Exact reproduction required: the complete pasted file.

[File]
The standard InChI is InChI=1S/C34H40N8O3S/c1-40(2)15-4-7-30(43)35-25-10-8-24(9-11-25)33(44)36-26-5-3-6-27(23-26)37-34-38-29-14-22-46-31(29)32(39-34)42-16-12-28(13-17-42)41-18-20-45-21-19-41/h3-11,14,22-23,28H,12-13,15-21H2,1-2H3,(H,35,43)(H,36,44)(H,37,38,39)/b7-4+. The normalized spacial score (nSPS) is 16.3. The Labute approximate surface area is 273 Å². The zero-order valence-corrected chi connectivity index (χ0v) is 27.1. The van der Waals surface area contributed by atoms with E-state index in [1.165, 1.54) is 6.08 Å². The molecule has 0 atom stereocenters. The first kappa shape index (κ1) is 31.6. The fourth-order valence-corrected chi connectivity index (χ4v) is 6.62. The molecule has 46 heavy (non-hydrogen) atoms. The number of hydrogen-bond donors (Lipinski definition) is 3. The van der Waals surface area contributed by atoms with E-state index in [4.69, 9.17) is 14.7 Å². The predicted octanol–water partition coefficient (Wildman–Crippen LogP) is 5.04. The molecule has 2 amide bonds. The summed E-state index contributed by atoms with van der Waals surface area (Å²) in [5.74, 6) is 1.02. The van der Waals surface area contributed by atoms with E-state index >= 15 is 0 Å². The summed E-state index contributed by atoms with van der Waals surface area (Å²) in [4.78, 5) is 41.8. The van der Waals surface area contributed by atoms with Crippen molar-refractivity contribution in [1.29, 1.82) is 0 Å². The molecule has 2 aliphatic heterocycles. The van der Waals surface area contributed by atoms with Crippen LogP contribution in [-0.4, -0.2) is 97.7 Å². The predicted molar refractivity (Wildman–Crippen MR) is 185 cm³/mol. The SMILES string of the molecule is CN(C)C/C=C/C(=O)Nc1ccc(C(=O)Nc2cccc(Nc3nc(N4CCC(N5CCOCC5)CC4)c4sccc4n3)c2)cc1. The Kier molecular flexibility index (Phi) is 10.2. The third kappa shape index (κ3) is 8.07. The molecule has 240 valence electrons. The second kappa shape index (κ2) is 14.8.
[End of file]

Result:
The standard InChI is InChI=1S/C34H40N8O3S/c1-40(2)15-4-7-30(43)35-25-10-8-24(9-11-25)33(44)36-26-5-3-6-27(23-26)37-34-38-29-14-22-46-31(29)32(39-34)42-16-12-28(13-17-42)41-18-20-45-21-19-41/h3-11,14,22-23,28H,12-13,15-21H2,1-2H3,(H,35,43)(H,36,44)(H,37,38,39)/b7-4+. The normalized spacial score (nSPS) is 16.3. The Labute approximate surface area is 273 Å². The zero-order valence-corrected chi connectivity index (χ0v) is 27.1. The van der Waals surface area contributed by atoms with E-state index in [1.165, 1.54) is 6.08 Å². The molecule has 0 atom stereocenters. The first kappa shape index (κ1) is 31.6. The fourth-order valence-corrected chi connectivity index (χ4v) is 6.62. The molecule has 46 heavy (non-hydrogen) atoms. The number of hydrogen-bond donors (Lipinski definition) is 3. The van der Waals surface area contributed by atoms with E-state index in [4.69, 9.17) is 14.7 Å². The predicted octanol–water partition coefficient (Wildman–Crippen LogP) is 5.04. The molecule has 2 amide bonds. The summed E-state index contributed by atoms with van der Waals surface area (Å²) in [5.74, 6) is 1.02. The van der Waals surface area contributed by atoms with E-state index >= 15 is 0 Å². The summed E-state index contributed by atoms with van der Waals surface area (Å²) in [4.78, 5) is 41.8. The van der Waals surface area contributed by atoms with Crippen molar-refractivity contribution in [1.29, 1.82) is 0 Å². The molecule has 2 aliphatic heterocycles. The van der Waals surface area contributed by atoms with Crippen LogP contribution in [-0.4, -0.2) is 97.7 Å². The predicted molar refractivity (Wildman–Crippen MR) is 185 cm³/mol. The SMILES string of the molecule is CN(C)C/C=C/C(=O)Nc1ccc(C(=O)Nc2cccc(Nc3nc(N4CCC(N5CCOCC5)CC4)c4sccc4n3)c2)cc1. The Kier molecular flexibility index (Phi) is 10.2. The third kappa shape index (κ3) is 8.07. The molecule has 240 valence electrons. The second kappa shape index (κ2) is 14.8.